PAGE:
In Trenton, protesting public workers hope to evoke the imagery of George Washington's come from behind win at the Battle of Trenton when they cross the Delaware behind a detachment of Revolutionary War re-enactors.
Today, New Jersey’s state Senate is expected to pass bipartisan legislation backed by Gov. Chris Christie that would require the state's public workers to pay a lot more for their health and pension benefits.
The unions are vehemently opposed to the bill because it suspends their right to collectively bargain for health care benefits for three years. Labor activists call the bill Walker-lite, referring to Wisconsin Republican Gov. Scott Walker, who set off a national partisan firestorm with his successful legislative push to repeal collective bargaining entirely for state workers.
But New Jersey is not Wisconsin. Republican Gov. Chris Christie has found willing partners in Democratic legislative leaders Senate President Stephen Sweeney and Assembly Speaker Sheila Oliver. The boosters of the bill say reforms like raising the retirement age to 65 for future public employees is the only way the state can get out from under what they say is more than $100 billion dollars in unfunded liabilities.
(Bond raters have also taken note of that unfunded liability—they recently downgraded the state's credit rating, which puts upward pressure on the state's borrowing costs.)
Of course, New Jersey's public unions argue the state is in such a pickle because it failed to reinstate its millionaire's tax and neglected to pay in billions of dollars on required public employee pension payments for a generation.
While opinion surveys indicate most Jersey voters agree with the public unions on the millionaire’s tax, Patrick Murray with the Monmouth University Poll said his surveys indicate public union leaders have badly misread the historical moment and are paying a price with Jersey voters.
Specifically, Murray says the state's New Jersey Education Association seriously miscalculated early in Governor Christie's term when they refused Christie's request to freeze teacher salaries for some new hires in the classroom. He says sacrifice is in.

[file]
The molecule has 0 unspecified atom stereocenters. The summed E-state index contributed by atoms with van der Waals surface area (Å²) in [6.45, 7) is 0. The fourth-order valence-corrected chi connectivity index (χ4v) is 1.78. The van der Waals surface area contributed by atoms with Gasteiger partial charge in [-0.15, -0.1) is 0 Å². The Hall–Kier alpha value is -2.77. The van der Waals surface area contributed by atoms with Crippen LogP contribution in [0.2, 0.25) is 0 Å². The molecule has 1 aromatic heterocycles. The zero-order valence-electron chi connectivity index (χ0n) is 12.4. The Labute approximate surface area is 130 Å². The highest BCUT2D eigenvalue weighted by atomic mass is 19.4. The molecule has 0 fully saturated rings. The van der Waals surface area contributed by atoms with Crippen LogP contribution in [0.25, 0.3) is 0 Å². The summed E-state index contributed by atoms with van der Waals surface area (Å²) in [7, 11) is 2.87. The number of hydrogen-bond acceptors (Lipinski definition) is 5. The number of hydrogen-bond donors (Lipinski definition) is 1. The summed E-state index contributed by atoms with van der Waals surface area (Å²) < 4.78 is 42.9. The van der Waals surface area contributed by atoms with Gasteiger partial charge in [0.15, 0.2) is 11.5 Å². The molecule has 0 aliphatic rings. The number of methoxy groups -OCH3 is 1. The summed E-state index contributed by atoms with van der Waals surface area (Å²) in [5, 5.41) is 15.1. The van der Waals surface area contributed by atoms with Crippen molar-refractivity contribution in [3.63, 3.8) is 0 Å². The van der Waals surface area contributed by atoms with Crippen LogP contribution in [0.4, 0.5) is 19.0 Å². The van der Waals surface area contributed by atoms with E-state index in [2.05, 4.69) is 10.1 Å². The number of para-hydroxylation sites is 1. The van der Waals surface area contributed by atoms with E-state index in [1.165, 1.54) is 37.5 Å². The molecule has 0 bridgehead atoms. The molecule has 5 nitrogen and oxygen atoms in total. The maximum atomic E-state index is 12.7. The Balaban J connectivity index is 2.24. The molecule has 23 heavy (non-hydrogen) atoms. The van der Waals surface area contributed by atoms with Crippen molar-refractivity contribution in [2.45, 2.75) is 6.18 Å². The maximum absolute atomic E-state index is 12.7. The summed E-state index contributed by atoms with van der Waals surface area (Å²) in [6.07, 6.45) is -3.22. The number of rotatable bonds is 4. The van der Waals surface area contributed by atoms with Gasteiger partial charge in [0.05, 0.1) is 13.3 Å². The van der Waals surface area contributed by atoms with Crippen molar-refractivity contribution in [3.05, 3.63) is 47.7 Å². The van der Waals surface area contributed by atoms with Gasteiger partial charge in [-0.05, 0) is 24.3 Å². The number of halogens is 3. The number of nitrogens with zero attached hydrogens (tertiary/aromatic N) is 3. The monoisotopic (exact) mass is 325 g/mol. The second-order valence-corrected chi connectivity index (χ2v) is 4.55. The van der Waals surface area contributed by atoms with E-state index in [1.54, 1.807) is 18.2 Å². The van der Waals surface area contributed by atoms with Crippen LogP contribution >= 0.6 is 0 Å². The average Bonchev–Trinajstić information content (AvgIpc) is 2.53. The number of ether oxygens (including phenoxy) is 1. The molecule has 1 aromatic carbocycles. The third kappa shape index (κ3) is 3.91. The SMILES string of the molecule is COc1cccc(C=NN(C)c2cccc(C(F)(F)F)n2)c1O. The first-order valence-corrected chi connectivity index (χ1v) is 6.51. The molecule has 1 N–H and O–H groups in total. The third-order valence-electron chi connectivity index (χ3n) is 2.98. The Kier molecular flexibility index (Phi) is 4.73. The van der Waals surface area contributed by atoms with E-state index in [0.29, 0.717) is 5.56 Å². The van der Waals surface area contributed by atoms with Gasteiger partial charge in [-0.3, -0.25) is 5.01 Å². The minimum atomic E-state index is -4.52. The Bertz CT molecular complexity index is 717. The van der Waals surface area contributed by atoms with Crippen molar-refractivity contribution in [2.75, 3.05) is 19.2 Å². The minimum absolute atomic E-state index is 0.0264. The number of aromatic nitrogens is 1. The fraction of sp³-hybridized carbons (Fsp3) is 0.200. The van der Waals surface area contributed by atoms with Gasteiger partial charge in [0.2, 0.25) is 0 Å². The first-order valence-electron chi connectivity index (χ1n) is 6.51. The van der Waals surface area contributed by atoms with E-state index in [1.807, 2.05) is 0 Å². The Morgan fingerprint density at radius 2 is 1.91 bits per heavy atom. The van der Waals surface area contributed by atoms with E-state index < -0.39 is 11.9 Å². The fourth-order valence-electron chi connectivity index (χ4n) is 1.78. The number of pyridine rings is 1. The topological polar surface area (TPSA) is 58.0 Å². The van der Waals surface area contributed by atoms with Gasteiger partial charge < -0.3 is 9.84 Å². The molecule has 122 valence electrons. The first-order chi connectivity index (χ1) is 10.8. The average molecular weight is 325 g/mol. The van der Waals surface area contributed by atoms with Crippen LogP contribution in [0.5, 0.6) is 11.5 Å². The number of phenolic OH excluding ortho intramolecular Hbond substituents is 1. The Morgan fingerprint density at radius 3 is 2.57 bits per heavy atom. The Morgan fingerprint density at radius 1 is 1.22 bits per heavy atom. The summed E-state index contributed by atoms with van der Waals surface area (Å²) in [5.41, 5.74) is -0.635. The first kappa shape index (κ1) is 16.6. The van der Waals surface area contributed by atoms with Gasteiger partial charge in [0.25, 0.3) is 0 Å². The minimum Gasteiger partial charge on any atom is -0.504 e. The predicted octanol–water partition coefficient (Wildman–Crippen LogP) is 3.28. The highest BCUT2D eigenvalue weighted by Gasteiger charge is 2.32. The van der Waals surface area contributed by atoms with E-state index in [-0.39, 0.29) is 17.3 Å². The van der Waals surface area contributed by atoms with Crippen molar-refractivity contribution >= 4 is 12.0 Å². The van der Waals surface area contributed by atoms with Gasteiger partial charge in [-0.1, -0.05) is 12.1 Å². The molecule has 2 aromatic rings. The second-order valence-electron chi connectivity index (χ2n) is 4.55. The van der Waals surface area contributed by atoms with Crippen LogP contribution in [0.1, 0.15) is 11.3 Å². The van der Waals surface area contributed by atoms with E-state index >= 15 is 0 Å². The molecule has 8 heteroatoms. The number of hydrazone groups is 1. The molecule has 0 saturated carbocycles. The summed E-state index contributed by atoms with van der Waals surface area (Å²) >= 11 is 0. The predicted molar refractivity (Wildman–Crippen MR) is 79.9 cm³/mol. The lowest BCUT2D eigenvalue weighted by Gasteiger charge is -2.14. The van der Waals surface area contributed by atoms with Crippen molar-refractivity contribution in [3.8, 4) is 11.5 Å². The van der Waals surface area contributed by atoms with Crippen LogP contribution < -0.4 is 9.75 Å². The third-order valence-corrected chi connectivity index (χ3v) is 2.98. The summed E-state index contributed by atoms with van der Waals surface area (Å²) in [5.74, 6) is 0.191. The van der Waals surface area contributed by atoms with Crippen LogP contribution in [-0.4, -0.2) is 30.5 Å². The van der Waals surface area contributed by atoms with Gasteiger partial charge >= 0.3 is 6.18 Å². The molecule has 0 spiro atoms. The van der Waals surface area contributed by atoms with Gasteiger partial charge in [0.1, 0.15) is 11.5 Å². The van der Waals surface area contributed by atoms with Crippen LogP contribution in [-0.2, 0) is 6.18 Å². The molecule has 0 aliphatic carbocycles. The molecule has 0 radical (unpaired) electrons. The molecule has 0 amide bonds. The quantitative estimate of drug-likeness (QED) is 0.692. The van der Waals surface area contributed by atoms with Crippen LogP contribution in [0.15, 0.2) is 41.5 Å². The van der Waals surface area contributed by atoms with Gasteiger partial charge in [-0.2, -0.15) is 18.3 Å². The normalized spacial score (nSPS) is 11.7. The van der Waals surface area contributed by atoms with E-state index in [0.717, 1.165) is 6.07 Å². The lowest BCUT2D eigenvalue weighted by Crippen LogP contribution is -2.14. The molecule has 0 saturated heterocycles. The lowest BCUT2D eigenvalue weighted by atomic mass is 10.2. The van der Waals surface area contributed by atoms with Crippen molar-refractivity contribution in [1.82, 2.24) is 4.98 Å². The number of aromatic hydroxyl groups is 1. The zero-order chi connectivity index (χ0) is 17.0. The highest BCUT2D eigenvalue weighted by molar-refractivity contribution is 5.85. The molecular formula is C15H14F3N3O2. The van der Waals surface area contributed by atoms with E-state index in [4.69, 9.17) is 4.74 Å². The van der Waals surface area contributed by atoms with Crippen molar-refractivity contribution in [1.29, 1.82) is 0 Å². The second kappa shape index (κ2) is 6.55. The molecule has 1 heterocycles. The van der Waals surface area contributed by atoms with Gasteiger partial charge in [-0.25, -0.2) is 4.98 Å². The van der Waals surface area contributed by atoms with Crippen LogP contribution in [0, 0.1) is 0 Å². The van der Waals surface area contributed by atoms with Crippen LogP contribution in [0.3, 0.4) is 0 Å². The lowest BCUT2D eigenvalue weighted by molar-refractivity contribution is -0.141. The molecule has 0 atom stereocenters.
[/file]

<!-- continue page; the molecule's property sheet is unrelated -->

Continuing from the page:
"While people support public workers and teachers, they are not quite as satisfied with how their unions and their union leadership are dealing with this issue, and that is really the key here."
Murray said in New Jersey, where economic anxiety about the future runs high, the electorate is hungry for leadership that's redeemed by self-sacrifice.
“Workers should be more willing to give up some of their current benefits, which is something we have never seen in the past. Usually most people say a current benefit is a promise."
This shift in public opinion is cast against the backdrop of New Jersey’s sluggish economy. Three years out from the collapse of 2008, New Jersey's employment picture remains bleak. It's one of the states with the highest percentage of homes in some stage of foreclosure. Homeowners and local municipal governments are grappling with the combination of sliding home prices, rising property taxes and thousands of property tax appeals.
In essence, it is a kind of hyper unraveling that's being missed in Washington but is grasped in Trenton.
So the task for public unions this week is to confront these political and economic forces while taking some of the sting out of a pension and health reform bill that will cost their members thousands more annually. One goal is to reject a provision that attempts to steer public workers to in-state health providers rather than medical centers in New York City and Philadelphia.
Peter Woolley, the director of Fairleigh Dickinson University's Public Mind Poll, said labor has to adjust to the state’s shifting political landscape that’s increasingly shaped by the protracted economic slow down.
"For generations the public union leadership has been a one-trick pony of we-are-the-greater-good," said Woolley. "In this recession, many voters are skeptical of that claim."
Woolley said the state's public union household will still be a force to be reckoned with.
"They are about 25 percent of voters. However, they are more against Christie than against his reforms," said Woolley. And yet even within union households there's a sense the status quo is unsustainable.
"Polls suggests that many union families recognize the need for some basic changes. Meanwhile, non-union families tend to be strongly for reforms in public employee pay and benefits."
In addition to the Senate vote on Monday, the Assembly Budget Committee will take testimony. A final vote in that house could come on Thursday.